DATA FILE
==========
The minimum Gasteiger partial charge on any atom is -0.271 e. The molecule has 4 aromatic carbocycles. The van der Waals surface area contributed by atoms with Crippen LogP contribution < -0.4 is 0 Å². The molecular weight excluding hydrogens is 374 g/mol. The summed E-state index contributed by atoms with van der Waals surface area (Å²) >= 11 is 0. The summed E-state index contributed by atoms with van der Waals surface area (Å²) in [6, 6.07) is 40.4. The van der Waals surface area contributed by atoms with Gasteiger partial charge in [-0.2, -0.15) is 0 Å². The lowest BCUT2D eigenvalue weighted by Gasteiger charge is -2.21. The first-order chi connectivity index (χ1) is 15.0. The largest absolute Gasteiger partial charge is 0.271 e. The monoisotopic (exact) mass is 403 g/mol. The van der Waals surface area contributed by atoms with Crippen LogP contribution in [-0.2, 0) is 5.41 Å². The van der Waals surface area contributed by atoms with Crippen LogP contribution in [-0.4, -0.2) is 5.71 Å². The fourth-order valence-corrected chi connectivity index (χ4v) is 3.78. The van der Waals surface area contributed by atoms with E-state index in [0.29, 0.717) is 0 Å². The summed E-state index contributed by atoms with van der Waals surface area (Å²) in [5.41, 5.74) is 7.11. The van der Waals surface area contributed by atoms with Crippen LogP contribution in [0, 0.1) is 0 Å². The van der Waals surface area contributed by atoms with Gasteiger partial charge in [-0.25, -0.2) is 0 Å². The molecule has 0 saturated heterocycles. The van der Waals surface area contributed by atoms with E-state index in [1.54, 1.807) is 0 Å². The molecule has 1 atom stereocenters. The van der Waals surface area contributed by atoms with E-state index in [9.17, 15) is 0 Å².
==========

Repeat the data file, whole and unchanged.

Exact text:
The minimum Gasteiger partial charge on any atom is -0.271 e. The molecule has 4 aromatic carbocycles. The van der Waals surface area contributed by atoms with Crippen LogP contribution < -0.4 is 0 Å². The molecular weight excluding hydrogens is 374 g/mol. The summed E-state index contributed by atoms with van der Waals surface area (Å²) >= 11 is 0. The summed E-state index contributed by atoms with van der Waals surface area (Å²) in [6, 6.07) is 40.4. The van der Waals surface area contributed by atoms with Gasteiger partial charge in [-0.2, -0.15) is 0 Å². The lowest BCUT2D eigenvalue weighted by Gasteiger charge is -2.21. The first-order chi connectivity index (χ1) is 15.0. The largest absolute Gasteiger partial charge is 0.271 e. The monoisotopic (exact) mass is 403 g/mol. The van der Waals surface area contributed by atoms with Crippen LogP contribution in [-0.2, 0) is 5.41 Å². The van der Waals surface area contributed by atoms with Crippen LogP contribution in [-0.4, -0.2) is 5.71 Å². The fourth-order valence-corrected chi connectivity index (χ4v) is 3.78. The van der Waals surface area contributed by atoms with E-state index in [0.29, 0.717) is 0 Å². The summed E-state index contributed by atoms with van der Waals surface area (Å²) in [5.41, 5.74) is 7.11. The van der Waals surface area contributed by atoms with Crippen LogP contribution in [0, 0.1) is 0 Å². The van der Waals surface area contributed by atoms with Gasteiger partial charge in [-0.25, -0.2) is 0 Å². The molecule has 0 saturated heterocycles. The van der Waals surface area contributed by atoms with E-state index in [1.54, 1.807) is 0 Å². The molecule has 1 atom stereocenters. The van der Waals surface area contributed by atoms with E-state index in [9.17, 15) is 0 Å².